What happened
President Bush on Monday lifted an 18-year-old White House moratorium on offshore oil drilling, but a parallel ban by Congress remains in place. (Baltimore Sun)

What the commentators said
Lifting the executive order against offshore drilling won’t ease the pain from $4-a-gallon gasoline, said John Hinderaker in the blog Power Line, but it focuses attention where it belongs. “Congressional Democrats are now the only force standing between American consumers and access to vast quantities of petroleum.”

What an empty “gimmick,” said the San Francisco Chronicle in an editorial. Lifting a ban that will really stay in place is “a largely symbolic act that gives the appearance of action where none exists.” The nation would be better served if Bush would come up with a real energy policy.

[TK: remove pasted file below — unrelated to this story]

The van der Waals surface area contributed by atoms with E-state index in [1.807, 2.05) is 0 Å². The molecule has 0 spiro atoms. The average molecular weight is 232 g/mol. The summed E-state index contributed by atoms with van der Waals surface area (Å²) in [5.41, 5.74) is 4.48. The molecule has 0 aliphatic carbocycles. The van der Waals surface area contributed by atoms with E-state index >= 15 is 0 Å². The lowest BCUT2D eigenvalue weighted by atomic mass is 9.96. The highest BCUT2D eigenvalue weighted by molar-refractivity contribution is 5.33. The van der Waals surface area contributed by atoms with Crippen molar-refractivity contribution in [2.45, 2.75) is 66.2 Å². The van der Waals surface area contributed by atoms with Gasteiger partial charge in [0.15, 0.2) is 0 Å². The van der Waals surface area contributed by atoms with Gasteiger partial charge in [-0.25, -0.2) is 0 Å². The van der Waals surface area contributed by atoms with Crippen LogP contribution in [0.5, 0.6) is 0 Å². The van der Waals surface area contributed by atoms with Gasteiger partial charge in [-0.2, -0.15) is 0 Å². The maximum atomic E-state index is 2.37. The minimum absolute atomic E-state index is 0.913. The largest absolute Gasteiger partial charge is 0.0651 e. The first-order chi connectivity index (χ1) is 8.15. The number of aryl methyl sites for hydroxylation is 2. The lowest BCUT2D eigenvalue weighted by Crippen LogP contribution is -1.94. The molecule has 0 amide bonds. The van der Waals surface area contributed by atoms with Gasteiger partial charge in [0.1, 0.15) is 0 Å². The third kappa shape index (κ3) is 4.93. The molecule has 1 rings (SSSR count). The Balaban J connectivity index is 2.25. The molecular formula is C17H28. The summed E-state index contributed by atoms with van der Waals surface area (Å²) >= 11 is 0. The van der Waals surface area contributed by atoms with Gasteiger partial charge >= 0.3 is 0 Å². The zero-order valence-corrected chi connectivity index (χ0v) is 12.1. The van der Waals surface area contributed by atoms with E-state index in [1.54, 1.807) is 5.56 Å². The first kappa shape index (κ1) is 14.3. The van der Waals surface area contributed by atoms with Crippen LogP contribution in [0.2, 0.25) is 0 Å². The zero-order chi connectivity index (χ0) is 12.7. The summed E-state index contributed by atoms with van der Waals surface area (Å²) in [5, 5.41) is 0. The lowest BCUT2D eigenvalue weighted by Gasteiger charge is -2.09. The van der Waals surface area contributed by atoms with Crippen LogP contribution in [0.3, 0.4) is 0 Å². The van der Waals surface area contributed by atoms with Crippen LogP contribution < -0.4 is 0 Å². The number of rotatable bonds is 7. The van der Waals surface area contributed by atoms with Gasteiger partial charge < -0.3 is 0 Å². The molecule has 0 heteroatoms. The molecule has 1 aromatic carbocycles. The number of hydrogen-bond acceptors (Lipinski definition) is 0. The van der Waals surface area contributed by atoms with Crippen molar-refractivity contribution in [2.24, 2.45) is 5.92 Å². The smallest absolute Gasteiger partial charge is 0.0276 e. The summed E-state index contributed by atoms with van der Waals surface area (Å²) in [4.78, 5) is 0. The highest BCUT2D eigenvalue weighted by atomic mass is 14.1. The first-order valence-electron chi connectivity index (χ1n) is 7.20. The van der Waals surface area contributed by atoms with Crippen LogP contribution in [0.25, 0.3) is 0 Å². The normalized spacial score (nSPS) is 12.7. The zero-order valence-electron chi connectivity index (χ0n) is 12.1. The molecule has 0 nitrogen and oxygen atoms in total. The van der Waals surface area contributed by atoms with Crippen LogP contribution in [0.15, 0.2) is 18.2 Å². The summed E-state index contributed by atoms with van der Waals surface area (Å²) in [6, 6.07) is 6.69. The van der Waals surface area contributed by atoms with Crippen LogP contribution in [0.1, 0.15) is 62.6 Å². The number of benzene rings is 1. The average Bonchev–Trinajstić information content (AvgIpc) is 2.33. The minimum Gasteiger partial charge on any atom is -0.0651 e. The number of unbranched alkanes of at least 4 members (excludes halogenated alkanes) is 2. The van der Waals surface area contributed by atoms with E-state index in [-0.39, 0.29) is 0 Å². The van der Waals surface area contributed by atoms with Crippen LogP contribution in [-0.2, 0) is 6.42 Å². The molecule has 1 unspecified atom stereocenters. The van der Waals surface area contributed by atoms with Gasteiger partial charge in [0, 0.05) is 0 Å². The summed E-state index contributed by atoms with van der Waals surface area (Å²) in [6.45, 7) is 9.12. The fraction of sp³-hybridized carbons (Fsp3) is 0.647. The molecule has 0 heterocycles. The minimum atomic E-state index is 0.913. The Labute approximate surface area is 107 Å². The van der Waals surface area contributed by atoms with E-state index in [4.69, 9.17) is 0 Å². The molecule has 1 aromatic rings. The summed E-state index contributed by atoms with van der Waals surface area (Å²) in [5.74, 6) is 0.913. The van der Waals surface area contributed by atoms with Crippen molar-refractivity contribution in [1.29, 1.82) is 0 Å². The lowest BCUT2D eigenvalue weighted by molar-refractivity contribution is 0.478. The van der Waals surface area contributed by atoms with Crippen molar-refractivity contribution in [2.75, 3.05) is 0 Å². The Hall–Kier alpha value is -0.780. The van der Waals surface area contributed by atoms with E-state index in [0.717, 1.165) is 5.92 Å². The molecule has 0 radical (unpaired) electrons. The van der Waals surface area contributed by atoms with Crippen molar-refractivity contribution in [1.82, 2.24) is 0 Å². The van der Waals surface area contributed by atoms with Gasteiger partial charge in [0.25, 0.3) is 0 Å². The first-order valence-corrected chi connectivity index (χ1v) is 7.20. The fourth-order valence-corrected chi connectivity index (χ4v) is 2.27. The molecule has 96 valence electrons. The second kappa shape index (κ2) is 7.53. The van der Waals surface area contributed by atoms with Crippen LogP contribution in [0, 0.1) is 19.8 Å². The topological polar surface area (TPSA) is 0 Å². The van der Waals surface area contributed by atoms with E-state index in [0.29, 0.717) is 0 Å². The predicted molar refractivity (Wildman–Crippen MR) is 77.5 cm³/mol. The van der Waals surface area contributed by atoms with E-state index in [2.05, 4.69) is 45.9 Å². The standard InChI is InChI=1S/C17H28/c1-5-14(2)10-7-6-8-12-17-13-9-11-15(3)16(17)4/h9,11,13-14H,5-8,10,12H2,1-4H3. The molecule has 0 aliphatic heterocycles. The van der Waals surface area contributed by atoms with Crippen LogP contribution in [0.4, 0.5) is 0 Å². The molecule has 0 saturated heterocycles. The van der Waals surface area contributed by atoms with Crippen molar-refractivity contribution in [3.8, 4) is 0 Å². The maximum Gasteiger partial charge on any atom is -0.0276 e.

Bush has surely ratcheted up the pressure on Congress to lift its ban, said The New York Times in an editorial, but lawmakers should resist. Offshore drilling won’t make us energy independent, or even “bring short-term relief from $4-a-gallon gasoline.” Besides, oil companies “already have access to substantial unexplored resources.”

Support for the drilling ban is already getting shakier in Congress, said Richard Simon and James Gerstenzang in the Los Angeles Times. And even if lawmakers keep the drilling ban in place, Bush will have a "political cudgel" to use in an election year in which record pump prices stoke voter anxiety.